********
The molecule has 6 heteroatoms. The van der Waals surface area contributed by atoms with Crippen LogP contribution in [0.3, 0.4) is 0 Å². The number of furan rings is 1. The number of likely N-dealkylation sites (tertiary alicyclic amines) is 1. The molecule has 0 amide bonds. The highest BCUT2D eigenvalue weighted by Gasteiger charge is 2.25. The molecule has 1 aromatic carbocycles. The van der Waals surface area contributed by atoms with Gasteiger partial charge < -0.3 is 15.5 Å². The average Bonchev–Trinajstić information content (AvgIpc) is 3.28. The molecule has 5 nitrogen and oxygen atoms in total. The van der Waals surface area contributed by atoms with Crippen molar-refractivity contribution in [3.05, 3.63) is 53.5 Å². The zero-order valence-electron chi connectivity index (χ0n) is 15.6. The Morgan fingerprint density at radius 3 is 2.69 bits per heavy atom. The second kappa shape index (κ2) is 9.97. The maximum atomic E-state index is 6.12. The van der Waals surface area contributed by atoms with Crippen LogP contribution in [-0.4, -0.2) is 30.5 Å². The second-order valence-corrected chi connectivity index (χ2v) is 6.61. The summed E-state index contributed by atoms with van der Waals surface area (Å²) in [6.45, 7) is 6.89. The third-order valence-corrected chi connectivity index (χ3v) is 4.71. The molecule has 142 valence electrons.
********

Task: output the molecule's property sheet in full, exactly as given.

The molecule has 6 heteroatoms. The van der Waals surface area contributed by atoms with Crippen LogP contribution in [0.3, 0.4) is 0 Å². The number of furan rings is 1. The number of likely N-dealkylation sites (tertiary alicyclic amines) is 1. The molecule has 0 amide bonds. The highest BCUT2D eigenvalue weighted by Gasteiger charge is 2.25. The molecule has 1 aromatic carbocycles. The van der Waals surface area contributed by atoms with Gasteiger partial charge < -0.3 is 15.5 Å². The average Bonchev–Trinajstić information content (AvgIpc) is 3.28. The molecule has 5 nitrogen and oxygen atoms in total. The van der Waals surface area contributed by atoms with Crippen molar-refractivity contribution in [3.05, 3.63) is 53.5 Å². The zero-order valence-electron chi connectivity index (χ0n) is 15.6. The Morgan fingerprint density at radius 3 is 2.69 bits per heavy atom. The second kappa shape index (κ2) is 9.97. The maximum atomic E-state index is 6.12. The van der Waals surface area contributed by atoms with Crippen LogP contribution in [-0.4, -0.2) is 30.5 Å². The second-order valence-corrected chi connectivity index (χ2v) is 6.61. The summed E-state index contributed by atoms with van der Waals surface area (Å²) in [6.45, 7) is 6.89. The third-order valence-corrected chi connectivity index (χ3v) is 4.71. The molecule has 142 valence electrons.